Saturday, 22 April 2017
In Vino Veritas
Here I imagined fitting works of four genres into a chronologically linear sequence. (James Blish's After Such Knowledge is a three-genre Trilogy but not necessarily a linear one.) Of course, Poul Anderson has already fitted works of different genres into the non-linear framework of the multiverse. Hard sf character, Nicholas van Rijn, even visits the fantasy venue of the Old Phoenix. But a multiverse can incorporate anything, even what otherwise would be contradictions.
Seven Ways To Handle A Series Character
(i) Never show us his death. Thus, there is always scope for another sequel: Nicholas van Rijn: David Falkayn; Dominic Flandry; Gratillonius... As John Carter says, "We still live!"
(ii) If he does die, then leave him dead.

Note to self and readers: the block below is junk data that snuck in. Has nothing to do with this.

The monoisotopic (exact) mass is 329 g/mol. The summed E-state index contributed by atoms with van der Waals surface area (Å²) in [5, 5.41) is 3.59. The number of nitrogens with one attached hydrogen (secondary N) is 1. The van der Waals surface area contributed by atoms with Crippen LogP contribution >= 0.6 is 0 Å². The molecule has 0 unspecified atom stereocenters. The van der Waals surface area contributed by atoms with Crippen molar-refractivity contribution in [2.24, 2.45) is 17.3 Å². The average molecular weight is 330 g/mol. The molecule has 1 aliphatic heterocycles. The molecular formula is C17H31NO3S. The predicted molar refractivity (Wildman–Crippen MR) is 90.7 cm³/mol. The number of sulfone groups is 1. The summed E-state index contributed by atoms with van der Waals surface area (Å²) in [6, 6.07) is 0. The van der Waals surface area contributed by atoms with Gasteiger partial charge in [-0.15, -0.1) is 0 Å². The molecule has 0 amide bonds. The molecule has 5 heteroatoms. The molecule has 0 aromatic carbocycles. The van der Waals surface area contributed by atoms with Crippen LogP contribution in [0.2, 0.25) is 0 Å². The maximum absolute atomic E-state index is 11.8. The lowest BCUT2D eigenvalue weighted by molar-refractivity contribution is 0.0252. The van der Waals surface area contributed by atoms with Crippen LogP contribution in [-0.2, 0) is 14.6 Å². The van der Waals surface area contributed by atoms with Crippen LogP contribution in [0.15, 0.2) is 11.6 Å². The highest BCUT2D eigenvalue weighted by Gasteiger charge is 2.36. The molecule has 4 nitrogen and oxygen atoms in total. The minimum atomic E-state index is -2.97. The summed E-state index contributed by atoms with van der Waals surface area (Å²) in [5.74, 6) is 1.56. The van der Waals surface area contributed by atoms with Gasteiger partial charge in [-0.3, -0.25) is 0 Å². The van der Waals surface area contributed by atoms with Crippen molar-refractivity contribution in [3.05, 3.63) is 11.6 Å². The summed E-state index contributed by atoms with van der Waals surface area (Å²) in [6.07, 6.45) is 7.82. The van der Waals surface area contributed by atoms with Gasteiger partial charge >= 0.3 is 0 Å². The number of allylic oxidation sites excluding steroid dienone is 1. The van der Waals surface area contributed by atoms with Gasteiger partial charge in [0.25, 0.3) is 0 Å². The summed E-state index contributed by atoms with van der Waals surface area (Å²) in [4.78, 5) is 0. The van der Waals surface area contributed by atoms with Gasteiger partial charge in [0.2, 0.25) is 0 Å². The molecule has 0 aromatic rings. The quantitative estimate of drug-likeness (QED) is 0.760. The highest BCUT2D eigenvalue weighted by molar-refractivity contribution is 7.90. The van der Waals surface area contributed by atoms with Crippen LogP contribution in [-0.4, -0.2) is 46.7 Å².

(iii) If this is a fantasy, then show us the hereafter or stage a resurrection.
(iv) Write stories set earlier. Doyle did.
(v) Explain that the character was not really dead after all. Doyle did this also. It is the death and resurrection myth in another form.
(vi) Contradict yourself. Harry Lime died in The Third Man the novel/film but is still alive in The Third Man the TV series. There are other examples.
(vii) Explain the contradiction with a multiverse.
Please don't tell me that I've missed anything!